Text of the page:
“How did it get so late so soon? It's night before it's afternoon.” - Dr. Seuss
By Michael Sarko
- The Capitol Hill Times -
Seattle Public Schools establishes guidelines every five years for the overall mission and structure of public education and its administration in our city. Superintendent Jose Banda, the SPS Board and various other stakeholders spent the first several months of 2013 devising the next 5-Year Strategic Plan, to be implemented starting in the 2013-2014 school year.
Like many of Seattle’s modern government proposals, this most recent 5-Year Plan leans on funding sources beyond city or even state government. It keeps all essential services within the official education budget, and then discusses possible sources of additional funding from federal grants and even private philanthropists. These new, potential funding streams are supposed to build upon savings projected in the previous 5-Year Plan, which focused on increasing efficiency in the SPS administration.
Numbers produced in the 2008-2013 plan suggest that its strategies had a positive effect. In Seattle, graduation rates and performance in STEM (science, technology, engineering and math) topics all saw marked increases in those years, though reading changed little in either direction. These are Seattle’s numbers taken as a whole, though. As the figures and the 2013-2018 plan both describe, there is a significant gap in achievement along racial lines. White students in Seattle are performing at a level far beyond the state average, but non-white students aren’t getting the same results.
The 5-Year Plan suggests that this imbalance traces back to disproportionate access to programs and resources, especially among the city’s youngest students. For instance, the plan document states that as many as 40 percent of K-3 kids in Seattle receive little to no arts education and have almost no access to state-mandated programs for special education and advanced placement.
In response to unequal access issues like these, the new plan calls for the implementation of the new Multi-Tiered System of Supports, first discussed and developed in 2012. The MTSS uses standardized evaluations and practices to identify the highest-need students and put them on an alternative plan with specific benchmarks and additional teaching time. The MTSS is itself a function of the Common Core State Standards of education SPS has adopted.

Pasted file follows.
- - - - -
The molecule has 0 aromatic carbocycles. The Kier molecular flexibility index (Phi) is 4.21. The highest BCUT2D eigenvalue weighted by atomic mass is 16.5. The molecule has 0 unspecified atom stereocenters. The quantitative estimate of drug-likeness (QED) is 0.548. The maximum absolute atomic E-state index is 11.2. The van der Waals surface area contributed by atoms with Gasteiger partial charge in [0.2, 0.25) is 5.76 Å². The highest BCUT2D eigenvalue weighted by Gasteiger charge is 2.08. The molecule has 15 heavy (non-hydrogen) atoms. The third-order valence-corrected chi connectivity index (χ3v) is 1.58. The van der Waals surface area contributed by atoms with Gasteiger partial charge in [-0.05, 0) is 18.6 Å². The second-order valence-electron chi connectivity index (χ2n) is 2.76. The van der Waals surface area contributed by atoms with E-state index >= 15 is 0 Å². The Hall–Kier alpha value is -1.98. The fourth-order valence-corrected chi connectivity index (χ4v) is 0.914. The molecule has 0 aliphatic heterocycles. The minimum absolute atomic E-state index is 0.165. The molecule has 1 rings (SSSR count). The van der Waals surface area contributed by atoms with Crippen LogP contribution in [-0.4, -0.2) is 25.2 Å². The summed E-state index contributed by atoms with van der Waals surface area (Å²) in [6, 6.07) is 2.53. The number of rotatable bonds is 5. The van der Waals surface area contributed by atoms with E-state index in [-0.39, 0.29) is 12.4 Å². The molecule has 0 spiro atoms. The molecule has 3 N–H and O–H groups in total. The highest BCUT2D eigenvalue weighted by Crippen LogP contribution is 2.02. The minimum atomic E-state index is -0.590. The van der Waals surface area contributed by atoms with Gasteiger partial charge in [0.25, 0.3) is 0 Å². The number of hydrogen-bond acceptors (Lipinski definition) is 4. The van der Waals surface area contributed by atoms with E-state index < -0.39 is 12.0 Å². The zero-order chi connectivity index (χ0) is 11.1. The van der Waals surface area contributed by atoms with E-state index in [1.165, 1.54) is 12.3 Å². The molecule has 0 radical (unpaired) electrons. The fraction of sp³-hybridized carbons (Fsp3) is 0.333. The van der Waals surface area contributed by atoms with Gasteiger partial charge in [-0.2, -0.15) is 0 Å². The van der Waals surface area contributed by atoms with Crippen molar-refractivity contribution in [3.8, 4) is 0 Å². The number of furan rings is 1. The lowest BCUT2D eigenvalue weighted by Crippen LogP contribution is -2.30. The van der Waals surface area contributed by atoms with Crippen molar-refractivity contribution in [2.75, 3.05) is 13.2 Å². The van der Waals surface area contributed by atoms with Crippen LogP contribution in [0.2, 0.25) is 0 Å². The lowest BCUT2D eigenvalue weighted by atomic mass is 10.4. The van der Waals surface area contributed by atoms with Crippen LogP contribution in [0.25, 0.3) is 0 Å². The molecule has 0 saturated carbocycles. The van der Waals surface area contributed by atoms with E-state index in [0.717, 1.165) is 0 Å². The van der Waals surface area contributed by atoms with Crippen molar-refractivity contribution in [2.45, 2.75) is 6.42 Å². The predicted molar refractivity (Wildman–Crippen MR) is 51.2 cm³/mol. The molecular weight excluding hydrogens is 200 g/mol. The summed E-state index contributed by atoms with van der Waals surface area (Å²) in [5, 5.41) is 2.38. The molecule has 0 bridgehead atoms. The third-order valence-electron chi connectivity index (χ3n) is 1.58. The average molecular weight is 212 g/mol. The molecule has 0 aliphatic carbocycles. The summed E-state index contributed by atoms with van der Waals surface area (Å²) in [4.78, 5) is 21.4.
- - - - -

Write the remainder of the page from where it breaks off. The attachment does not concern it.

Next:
One of the more immediate, concrete elements of the new strategic plan is the creation of a teacher residency program that pairs new teachers-in-residence with mentors already working within the school system. The first cohort will come into Seattle schools this coming year, totaling 25 educators-in-training placed in Seattle’s highest-need schools. The residents will receive a stipend of $16,500, health insurance and a Washington State teaching certificate, with the intent of bringing them into full-time teaching positions after their 14-month residency. In addition to their general teacher training, residents will be expected to pursue credentials in special education or English Language Learning.
Early learning, a major topic in the discussion of public education today, is also in the new strategic plan, though the plan does not offer any specifics. Many of Seattle’s elected officials and aspiring leaders, including most candidates for mayor, have voiced a need for more pre-K programs in the city. The 5-Year Plan doesn’t call for the creation of specific programs at this stage, but it does call for the creation of common standards for math and reading at these youngest levels. This element of the plan focuses on structuring early learning according the CCSS and creating intervention methods for kids struggling with language, literacy or learning disabilities prior to starting school.
One aspect of the new 5-Year Plan that may seem small but is actually vital to modern education is increasing the number of eligible families that opt-in to the free or reduced lunch program. This is a federally funded program that ensures meals for kids who come from financially strained households. Free or reduced lunch is about much more than meals, though. Because families must show proof of limited income to qualify for the program, the data they provide is a preferred metric for establishing trends of poverty in a school district overall.
The practice of using federal lunch assistance as a measure of a school’s general financial need has been standard since the No Child Left Behind program began in the middle of the last decade. Schools with the highest number of kids on lunch assistance receive greater overall federal aid and tend to be subject to more or different standardized tests designed to measure the effectiveness of federal assistance. Since the 2013-2018 strategic plan depends on federal aid, increasing the number of participating families in lunch assistance may increase funding for schools in need over and above meals.
The SPS Board unanimously approved the new 5-Year Strategic Plan. The first concrete action of the plan is to develop a new district scorecard based on academic and administrative milestones. The first day of school for the 2013-2014 year is currently scheduled for Wednesday, Sept. 4.